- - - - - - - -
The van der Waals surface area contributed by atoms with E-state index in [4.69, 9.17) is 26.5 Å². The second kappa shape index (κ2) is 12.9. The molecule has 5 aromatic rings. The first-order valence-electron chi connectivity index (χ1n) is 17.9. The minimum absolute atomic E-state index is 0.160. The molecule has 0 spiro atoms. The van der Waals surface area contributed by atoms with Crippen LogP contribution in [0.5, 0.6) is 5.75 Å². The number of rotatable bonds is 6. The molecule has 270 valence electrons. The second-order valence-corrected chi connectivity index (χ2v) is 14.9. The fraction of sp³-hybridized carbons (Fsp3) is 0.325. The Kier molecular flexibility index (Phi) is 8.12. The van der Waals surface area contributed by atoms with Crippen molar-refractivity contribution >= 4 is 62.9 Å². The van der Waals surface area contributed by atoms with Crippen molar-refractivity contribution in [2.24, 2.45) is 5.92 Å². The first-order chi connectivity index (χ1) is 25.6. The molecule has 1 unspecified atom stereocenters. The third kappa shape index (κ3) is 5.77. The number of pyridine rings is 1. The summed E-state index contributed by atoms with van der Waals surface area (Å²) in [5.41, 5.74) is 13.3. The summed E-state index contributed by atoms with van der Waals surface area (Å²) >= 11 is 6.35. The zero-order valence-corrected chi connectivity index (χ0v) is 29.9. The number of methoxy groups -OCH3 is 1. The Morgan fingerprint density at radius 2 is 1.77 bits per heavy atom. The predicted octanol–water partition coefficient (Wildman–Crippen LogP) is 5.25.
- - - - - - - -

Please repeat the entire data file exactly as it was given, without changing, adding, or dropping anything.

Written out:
The van der Waals surface area contributed by atoms with E-state index in [4.69, 9.17) is 26.5 Å². The second kappa shape index (κ2) is 12.9. The molecule has 5 aromatic rings. The first-order valence-electron chi connectivity index (χ1n) is 17.9. The minimum absolute atomic E-state index is 0.160. The molecule has 0 spiro atoms. The van der Waals surface area contributed by atoms with Crippen LogP contribution in [0.5, 0.6) is 5.75 Å². The number of rotatable bonds is 6. The molecule has 270 valence electrons. The second-order valence-corrected chi connectivity index (χ2v) is 14.9. The fraction of sp³-hybridized carbons (Fsp3) is 0.325. The Kier molecular flexibility index (Phi) is 8.12. The van der Waals surface area contributed by atoms with Crippen molar-refractivity contribution >= 4 is 62.9 Å². The van der Waals surface area contributed by atoms with Crippen molar-refractivity contribution in [2.24, 2.45) is 5.92 Å². The first-order chi connectivity index (χ1) is 25.6. The molecule has 1 unspecified atom stereocenters. The third kappa shape index (κ3) is 5.77. The number of pyridine rings is 1. The summed E-state index contributed by atoms with van der Waals surface area (Å²) in [5.41, 5.74) is 13.3. The summed E-state index contributed by atoms with van der Waals surface area (Å²) >= 11 is 6.35. The zero-order valence-corrected chi connectivity index (χ0v) is 29.9. The number of methoxy groups -OCH3 is 1. The Morgan fingerprint density at radius 2 is 1.77 bits per heavy atom. The predicted octanol–water partition coefficient (Wildman–Crippen LogP) is 5.25.